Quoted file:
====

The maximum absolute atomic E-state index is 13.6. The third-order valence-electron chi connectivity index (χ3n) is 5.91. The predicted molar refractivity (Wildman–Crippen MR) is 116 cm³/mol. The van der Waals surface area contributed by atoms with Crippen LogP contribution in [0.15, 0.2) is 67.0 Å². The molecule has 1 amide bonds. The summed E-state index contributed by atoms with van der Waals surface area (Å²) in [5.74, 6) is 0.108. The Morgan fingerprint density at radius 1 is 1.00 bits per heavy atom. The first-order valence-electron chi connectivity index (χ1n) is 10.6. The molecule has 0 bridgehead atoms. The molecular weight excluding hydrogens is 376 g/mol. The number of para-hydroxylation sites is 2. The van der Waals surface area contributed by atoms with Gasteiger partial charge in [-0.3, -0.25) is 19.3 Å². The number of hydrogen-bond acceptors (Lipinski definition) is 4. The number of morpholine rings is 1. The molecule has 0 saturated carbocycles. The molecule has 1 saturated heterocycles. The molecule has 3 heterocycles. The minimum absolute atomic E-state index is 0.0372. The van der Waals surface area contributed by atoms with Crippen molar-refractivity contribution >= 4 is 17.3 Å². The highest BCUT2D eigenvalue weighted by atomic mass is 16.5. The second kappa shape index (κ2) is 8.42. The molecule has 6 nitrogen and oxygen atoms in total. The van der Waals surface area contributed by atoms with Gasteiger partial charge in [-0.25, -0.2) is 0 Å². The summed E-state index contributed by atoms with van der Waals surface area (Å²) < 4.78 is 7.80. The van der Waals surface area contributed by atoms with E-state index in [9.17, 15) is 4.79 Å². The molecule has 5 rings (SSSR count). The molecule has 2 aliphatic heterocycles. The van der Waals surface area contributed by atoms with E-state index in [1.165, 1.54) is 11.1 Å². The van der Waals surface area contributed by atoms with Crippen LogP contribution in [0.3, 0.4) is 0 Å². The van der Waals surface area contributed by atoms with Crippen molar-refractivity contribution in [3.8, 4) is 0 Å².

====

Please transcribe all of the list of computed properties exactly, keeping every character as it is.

The maximum absolute atomic E-state index is 13.6. The third-order valence-electron chi connectivity index (χ3n) is 5.91. The predicted molar refractivity (Wildman–Crippen MR) is 116 cm³/mol. The van der Waals surface area contributed by atoms with Crippen LogP contribution in [0.15, 0.2) is 67.0 Å². The molecule has 1 amide bonds. The summed E-state index contributed by atoms with van der Waals surface area (Å²) in [5.74, 6) is 0.108. The Morgan fingerprint density at radius 1 is 1.00 bits per heavy atom. The first-order valence-electron chi connectivity index (χ1n) is 10.6. The molecule has 0 bridgehead atoms. The molecular weight excluding hydrogens is 376 g/mol. The number of para-hydroxylation sites is 2. The van der Waals surface area contributed by atoms with Gasteiger partial charge in [-0.3, -0.25) is 19.3 Å². The number of hydrogen-bond acceptors (Lipinski definition) is 4. The number of morpholine rings is 1. The molecule has 0 saturated carbocycles. The molecule has 1 saturated heterocycles. The molecule has 3 heterocycles. The minimum absolute atomic E-state index is 0.0372. The van der Waals surface area contributed by atoms with Crippen molar-refractivity contribution >= 4 is 17.3 Å². The highest BCUT2D eigenvalue weighted by atomic mass is 16.5. The second kappa shape index (κ2) is 8.42. The molecule has 6 nitrogen and oxygen atoms in total. The van der Waals surface area contributed by atoms with Gasteiger partial charge in [-0.25, -0.2) is 0 Å². The summed E-state index contributed by atoms with van der Waals surface area (Å²) < 4.78 is 7.80. The van der Waals surface area contributed by atoms with E-state index in [9.17, 15) is 4.79 Å². The molecule has 5 rings (SSSR count). The molecule has 2 aliphatic heterocycles. The van der Waals surface area contributed by atoms with E-state index in [1.165, 1.54) is 11.1 Å². The van der Waals surface area contributed by atoms with Crippen LogP contribution in [0.3, 0.4) is 0 Å². The van der Waals surface area contributed by atoms with Crippen molar-refractivity contribution in [3.8, 4) is 0 Å².